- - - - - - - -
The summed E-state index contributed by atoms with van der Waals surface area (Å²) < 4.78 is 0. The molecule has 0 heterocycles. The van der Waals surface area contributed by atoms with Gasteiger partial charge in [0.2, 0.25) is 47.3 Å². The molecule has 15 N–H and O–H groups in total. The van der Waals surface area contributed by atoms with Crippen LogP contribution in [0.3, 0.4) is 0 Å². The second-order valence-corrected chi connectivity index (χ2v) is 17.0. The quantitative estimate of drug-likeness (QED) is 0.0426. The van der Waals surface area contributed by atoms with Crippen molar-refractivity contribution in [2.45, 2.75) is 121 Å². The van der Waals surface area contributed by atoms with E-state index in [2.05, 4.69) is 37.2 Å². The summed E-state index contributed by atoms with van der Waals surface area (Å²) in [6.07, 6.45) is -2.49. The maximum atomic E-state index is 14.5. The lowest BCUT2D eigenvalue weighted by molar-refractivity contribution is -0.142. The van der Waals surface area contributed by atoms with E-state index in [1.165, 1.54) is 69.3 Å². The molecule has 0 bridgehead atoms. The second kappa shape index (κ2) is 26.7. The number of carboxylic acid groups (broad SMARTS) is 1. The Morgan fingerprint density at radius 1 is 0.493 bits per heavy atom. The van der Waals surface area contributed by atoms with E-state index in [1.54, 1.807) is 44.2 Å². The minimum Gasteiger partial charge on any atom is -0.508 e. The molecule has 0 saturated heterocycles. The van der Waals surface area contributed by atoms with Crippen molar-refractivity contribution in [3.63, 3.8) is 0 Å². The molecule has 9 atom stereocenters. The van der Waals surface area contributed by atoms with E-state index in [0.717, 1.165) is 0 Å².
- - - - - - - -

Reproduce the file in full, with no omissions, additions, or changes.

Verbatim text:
The summed E-state index contributed by atoms with van der Waals surface area (Å²) < 4.78 is 0. The molecule has 0 heterocycles. The van der Waals surface area contributed by atoms with Gasteiger partial charge in [0.2, 0.25) is 47.3 Å². The molecule has 15 N–H and O–H groups in total. The van der Waals surface area contributed by atoms with Crippen LogP contribution in [0.3, 0.4) is 0 Å². The second-order valence-corrected chi connectivity index (χ2v) is 17.0. The quantitative estimate of drug-likeness (QED) is 0.0426. The van der Waals surface area contributed by atoms with Crippen molar-refractivity contribution in [2.45, 2.75) is 121 Å². The van der Waals surface area contributed by atoms with E-state index in [2.05, 4.69) is 37.2 Å². The summed E-state index contributed by atoms with van der Waals surface area (Å²) in [6.07, 6.45) is -2.49. The maximum atomic E-state index is 14.5. The lowest BCUT2D eigenvalue weighted by molar-refractivity contribution is -0.142. The van der Waals surface area contributed by atoms with E-state index in [1.165, 1.54) is 69.3 Å². The molecule has 0 bridgehead atoms. The second kappa shape index (κ2) is 26.7. The number of carboxylic acid groups (broad SMARTS) is 1. The Morgan fingerprint density at radius 1 is 0.493 bits per heavy atom. The van der Waals surface area contributed by atoms with E-state index in [1.54, 1.807) is 44.2 Å². The minimum Gasteiger partial charge on any atom is -0.508 e. The molecule has 0 saturated heterocycles. The van der Waals surface area contributed by atoms with Crippen molar-refractivity contribution in [3.63, 3.8) is 0 Å². The molecule has 9 atom stereocenters. The van der Waals surface area contributed by atoms with E-state index in [0.717, 1.165) is 0 Å².